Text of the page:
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Improvisation in the Guitar Classroom: Teaching Beyond the Blues Scale

Weed, Andrew (2016) Improvisation in the Guitar Classroom: Teaching Beyond the Blues Scale. Masters thesis, Radford University.

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As music education has continued to develop in the early years of the twenty-first century, the concept of improvisation has become increasingly prominent in general music, band, choir, and even some orchestra classrooms. This thesis serves two purposes. First, as a defense of classroom improvisation by focusing on how it affects students’ confidence and creativity. Second, to suggest methods based on those already in use in other classrooms that guitar teachers may use in order to incorporate finer aspects of improvisation into their lesson plans. To defend the benefits of improvisation on student confidence and creativity, it is important to define these terms to be measurable. For the purpose of this thesis, confidence will be defined by Nathan Buonviri as the students’ level of comfort with creating music, both on the spot and with time. Creativity will be defined by Andrea Coulson and Brigid Burke as having musical variety (notes, instrumentation, rhythmic patterns, etc.), originality in the context of similar genres, and personal appeal. The theoretical approaches are adapted from scholarly reviewed models that cover beginning and advanced methods of improvisation to find ways to fit classical guitar pedagogy.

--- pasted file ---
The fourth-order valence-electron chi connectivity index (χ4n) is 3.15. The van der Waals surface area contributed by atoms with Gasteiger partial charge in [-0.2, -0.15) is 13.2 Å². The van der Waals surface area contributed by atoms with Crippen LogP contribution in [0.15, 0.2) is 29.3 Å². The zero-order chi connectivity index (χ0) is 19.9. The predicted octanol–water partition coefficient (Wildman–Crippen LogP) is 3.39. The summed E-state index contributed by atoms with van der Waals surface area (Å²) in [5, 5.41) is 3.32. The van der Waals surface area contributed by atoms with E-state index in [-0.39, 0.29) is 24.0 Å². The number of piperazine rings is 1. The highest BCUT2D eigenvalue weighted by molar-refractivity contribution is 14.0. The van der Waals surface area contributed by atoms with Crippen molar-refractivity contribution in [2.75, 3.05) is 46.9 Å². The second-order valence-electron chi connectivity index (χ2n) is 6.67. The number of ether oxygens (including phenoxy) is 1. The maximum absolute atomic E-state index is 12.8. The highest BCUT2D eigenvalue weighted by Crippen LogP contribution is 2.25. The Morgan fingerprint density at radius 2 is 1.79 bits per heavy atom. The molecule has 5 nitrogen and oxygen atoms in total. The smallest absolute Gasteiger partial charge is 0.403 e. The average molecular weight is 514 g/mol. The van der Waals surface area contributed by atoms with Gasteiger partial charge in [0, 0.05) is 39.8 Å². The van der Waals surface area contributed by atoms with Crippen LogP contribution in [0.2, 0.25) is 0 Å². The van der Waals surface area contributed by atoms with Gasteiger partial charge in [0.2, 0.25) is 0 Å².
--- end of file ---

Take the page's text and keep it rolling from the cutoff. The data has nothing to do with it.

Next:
Item Type: Thesis (Masters)
Subjects: M Music and Books on Music > MT Musical instruction and study
Divisions: Radford University > College of Graduate and Professional Studies
Depositing User: Andrew Weed
Date Deposited: 18 Sep 2017 18:32
Last Modified: 18 Sep 2017 18:32

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